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Jun 20, 1997 - 12:49 -

I have a question:
I've been trying to get a really good answer for this and have come up a little empty. Why do we continue to celebrate two days of Chag? Halachah states that it is a sin to make a unnecessary bracha, but yet we state the bracha for festivals in the amidah on a day that we are fully aware is not the festival. For example, we know June 12th was not _really_ Shavuot. I understand the history for 2-day chaggim, but that reason isn't valid anymore. Shavuot is a one-day festival according to the Torah. We have conciously made it a two day festival.

About me: Andrew Bowen
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Andy, thank you for posting a very interesting question. Your central question is: Why is each Festival observed for one day in Eretz Yisrael (the biblical Land of Israel) and observed for two days outside of Eretz Yisrael?  I hope that my answer will satisfy you.  But first let me discuss two peripheral issues that you raise:

  1. Saying the wrong Amidah is *not* a "blessing in vain". It is a completely effective supplication. This is discussed and established in the Talmud, tractate Berachot, folio 26a & b. First the Talmud discusses the case of one who recites the correct Amidah but at the wrong time of day, concluding: "The reward for the Tefilah is granted him; the reward for 'the Tefilah at its time' is not granted him". Then the sages discuss the case of reciting the correct Amidah on the wrong day (i.e., the Amidot for both occasions feature the same text), concluding that it remains a valid supplication. Finally they discuss the most extreme case of reciting the wrong Amidah on the wrong day (i.e., the two Amidot are different texts). This too is a valid supplication.

    But this has nothing to do with your central question. We shall soon see that the Yom Tov really *is* two days long outside Eretz Yisrael. So we are saying the *correct* Amidah at the *correct* time.

  2. I am guessing that you are being confused by the common story that a calendrical uncertainty is the *sole* reason we observe the second day. This idea can be straightaway disproved by considering the very holiday you cited, Shavuot. There is no uncertainty in Shavuot AND THERE NEVER WAS. The Bible never says that Shavuot is the sixth of Sivan. Therefore the fixing of the new moon of Sivan (which *was* once a source of calendrical uncertainty) is irrelevent to the timing of Shavuot. The Bible declares a Festival on the fiftieth (50th) day after the omer offering of barley in the Temple. By the time for Shavuot, that date was well known everywhere.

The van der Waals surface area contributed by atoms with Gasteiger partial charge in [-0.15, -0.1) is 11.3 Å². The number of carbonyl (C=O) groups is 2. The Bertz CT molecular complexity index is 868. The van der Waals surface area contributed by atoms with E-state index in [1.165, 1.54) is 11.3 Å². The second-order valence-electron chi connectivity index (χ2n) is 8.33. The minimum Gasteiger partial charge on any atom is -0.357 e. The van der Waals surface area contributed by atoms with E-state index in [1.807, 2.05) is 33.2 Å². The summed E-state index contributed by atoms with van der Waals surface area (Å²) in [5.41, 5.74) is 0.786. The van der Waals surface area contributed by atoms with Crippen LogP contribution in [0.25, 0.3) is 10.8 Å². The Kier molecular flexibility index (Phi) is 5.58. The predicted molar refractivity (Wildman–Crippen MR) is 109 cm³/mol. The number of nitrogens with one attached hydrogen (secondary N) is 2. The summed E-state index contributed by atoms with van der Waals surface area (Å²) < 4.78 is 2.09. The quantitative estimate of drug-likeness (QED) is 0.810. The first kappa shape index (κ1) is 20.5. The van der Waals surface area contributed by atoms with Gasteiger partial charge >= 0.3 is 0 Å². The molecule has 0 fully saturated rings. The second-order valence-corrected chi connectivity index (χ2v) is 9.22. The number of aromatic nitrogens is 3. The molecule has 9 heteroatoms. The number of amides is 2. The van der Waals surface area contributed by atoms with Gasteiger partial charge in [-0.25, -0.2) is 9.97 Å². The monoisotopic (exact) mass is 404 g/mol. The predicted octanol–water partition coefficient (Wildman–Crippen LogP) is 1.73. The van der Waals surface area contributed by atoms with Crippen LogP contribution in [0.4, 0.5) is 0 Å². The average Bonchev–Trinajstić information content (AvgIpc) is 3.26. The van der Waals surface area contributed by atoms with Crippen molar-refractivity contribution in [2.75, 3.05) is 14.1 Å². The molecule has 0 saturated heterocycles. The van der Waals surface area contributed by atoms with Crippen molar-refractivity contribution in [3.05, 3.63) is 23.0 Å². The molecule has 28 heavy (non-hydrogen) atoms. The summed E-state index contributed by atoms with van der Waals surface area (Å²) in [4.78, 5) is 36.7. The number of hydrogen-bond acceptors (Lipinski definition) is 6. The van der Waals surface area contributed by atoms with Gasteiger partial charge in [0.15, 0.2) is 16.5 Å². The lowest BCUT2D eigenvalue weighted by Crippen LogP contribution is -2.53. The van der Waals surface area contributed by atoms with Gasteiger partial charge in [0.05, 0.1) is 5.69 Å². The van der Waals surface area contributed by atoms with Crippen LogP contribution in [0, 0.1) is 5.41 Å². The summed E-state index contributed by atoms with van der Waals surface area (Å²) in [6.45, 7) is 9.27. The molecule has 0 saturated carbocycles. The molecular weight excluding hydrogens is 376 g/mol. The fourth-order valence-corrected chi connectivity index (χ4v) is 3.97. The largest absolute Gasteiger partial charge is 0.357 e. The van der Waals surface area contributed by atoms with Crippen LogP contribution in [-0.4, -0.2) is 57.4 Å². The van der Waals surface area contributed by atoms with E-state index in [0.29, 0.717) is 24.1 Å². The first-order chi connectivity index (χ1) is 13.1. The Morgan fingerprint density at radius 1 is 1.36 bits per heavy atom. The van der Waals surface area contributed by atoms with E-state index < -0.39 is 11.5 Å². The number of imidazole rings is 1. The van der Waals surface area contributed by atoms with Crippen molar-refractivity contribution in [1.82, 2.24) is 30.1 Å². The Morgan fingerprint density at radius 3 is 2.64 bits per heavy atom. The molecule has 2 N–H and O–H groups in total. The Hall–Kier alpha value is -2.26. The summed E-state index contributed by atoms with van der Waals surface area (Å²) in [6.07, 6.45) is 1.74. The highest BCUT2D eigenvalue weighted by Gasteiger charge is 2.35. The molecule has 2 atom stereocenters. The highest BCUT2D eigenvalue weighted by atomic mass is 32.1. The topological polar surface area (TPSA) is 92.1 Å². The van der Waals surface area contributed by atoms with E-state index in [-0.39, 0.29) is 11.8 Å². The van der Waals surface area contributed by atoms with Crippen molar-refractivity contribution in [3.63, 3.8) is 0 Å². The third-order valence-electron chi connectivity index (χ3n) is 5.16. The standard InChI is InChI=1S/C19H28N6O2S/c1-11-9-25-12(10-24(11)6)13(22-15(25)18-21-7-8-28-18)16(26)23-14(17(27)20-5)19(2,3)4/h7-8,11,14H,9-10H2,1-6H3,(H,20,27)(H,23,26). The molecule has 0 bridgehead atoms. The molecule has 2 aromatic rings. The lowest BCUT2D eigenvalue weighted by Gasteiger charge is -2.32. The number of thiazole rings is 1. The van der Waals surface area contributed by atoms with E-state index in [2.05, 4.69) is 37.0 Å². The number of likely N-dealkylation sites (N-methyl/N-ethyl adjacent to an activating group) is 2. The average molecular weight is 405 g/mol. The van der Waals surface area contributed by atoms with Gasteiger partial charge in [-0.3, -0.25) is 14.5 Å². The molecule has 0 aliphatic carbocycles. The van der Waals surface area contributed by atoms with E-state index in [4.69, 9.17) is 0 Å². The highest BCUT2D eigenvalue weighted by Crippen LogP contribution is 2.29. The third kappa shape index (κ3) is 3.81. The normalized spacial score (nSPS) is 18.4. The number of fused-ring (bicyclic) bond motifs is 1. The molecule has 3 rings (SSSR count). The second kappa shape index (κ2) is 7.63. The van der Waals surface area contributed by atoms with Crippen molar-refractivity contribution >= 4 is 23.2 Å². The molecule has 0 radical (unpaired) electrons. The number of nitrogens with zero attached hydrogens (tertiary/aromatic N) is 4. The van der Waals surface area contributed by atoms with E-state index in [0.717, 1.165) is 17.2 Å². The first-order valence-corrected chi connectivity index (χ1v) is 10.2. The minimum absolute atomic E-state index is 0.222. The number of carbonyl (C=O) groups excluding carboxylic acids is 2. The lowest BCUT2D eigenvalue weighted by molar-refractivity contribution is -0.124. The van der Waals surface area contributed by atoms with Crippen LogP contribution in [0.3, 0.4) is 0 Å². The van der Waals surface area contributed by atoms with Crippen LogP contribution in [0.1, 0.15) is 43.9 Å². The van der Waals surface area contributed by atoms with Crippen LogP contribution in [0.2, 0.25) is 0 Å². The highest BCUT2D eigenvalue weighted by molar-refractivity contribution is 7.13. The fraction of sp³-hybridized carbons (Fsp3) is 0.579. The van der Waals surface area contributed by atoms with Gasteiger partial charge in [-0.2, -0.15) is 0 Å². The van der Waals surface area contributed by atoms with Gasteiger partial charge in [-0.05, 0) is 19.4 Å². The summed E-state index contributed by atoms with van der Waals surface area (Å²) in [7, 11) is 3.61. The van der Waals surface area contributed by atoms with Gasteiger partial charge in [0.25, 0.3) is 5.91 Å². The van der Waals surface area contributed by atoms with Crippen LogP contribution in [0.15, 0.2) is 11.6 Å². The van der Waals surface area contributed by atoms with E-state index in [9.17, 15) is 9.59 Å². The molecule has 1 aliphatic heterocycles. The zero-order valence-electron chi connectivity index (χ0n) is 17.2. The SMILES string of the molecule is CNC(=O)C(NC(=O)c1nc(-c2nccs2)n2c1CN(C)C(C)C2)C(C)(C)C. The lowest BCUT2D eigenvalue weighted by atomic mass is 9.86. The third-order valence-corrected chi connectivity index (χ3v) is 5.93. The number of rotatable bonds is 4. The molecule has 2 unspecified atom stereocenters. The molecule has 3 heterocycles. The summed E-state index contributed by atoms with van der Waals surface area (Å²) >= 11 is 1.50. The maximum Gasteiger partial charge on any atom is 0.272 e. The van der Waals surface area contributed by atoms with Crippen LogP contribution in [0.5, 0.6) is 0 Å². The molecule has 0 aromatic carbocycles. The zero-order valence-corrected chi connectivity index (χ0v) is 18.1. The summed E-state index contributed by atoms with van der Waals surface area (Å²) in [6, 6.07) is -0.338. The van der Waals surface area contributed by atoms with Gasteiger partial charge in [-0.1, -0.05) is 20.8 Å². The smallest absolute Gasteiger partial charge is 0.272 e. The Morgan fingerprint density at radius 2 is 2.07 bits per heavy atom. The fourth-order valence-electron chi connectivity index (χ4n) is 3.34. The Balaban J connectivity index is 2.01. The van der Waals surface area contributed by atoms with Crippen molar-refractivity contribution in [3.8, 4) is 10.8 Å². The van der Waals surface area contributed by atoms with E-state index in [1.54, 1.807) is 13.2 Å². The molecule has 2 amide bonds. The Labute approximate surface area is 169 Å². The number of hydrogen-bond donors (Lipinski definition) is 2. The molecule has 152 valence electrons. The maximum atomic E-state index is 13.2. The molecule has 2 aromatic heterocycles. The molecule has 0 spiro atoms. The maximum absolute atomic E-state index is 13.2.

(The Talmud records a debate over whether Mattan Torah (the Revelation at Sinai) happenned on the sixth or seventh of Sivan in that year. Both opinions are logically defensible. In the end it is decided to follow the tradition that it was the sixth. But in either case, Shavuos is *not* commanded nor defined as an anniversary of Mattan Torah (although it is also that). It is commanded and defined as a holiday that occurs 50 days after the omer is waved.)

    So we cannot say that calendrical uncertainty is the reason for the extra day.

Now, let's address your question:

The moon waxes and wanes in a cycle that takes approximately 29 1/2 days. The periodic reappearance of the moon (called the "new moon") is a symbol of renewal, as well as the impetus for the start of each Jewish month. It augers a holiday called Rosh Chodesh ("Head of the Month"). Rosh Chodesh is a holiday celebrated particularly by Jewish women. Chronologically, it is the first divinely established Jewish national holiday -- given while we were still slaves. As it is written:

"HaShem spoke to Moses and Aharon in the Land of Egypt, saying: This ch-d-sh (newness, month) shall be for you to sanctify the head of ch-d-sh-y-m (new things, months) ... utter to the whole Assembly of Israel..." [Exodus 12:1-3]

[Close analysis of this passage is the basis for much of what follows.]

Because the lunar cycle is about 29 1/2 days long, a new moon is sighted every 29 or 30 days. Every fourth or fifth Sabbath, an announcement is made in every synagogue, declaring which day of the coming week will be the start the new month. Not only does this tell everyone when to observe Rosh Chodesh, but by fixing the start of the month, it also enables the other holidays to be determined.

Even the immediate source of the day's sanctity can differ on different occasions. The Sabbath is different from every other Jewish holy day. The Sabbath is the only demarcation between sacred and ordinary time that is not fixed by us. All other holidays depend for their timing on Israel's administration of the calendar.

According to the Rambam [Rabbi Moshe ben Maimon; a.k.a. Maimonides] the commandment to sanctify the month and to intercalate the leap-years and to thereby set the holy days is found at Exodus 12:2 (the verse I quoted above). This understanding of the verse is explained more fully in the Talmud at Rosh Hashanah 20a; and in the Mechilta; and is based on the linkage between "chadash" and "chodesh" which is explained in the Rashi on this verse.)

(However, according to Ramban [Rabbi Moshe ben Nachman, a.k.a. Nachmanides] the intercalation of leap-years is a separate commandment, derived from Exodus 13:10 and/or Deuteronomy 16:1.)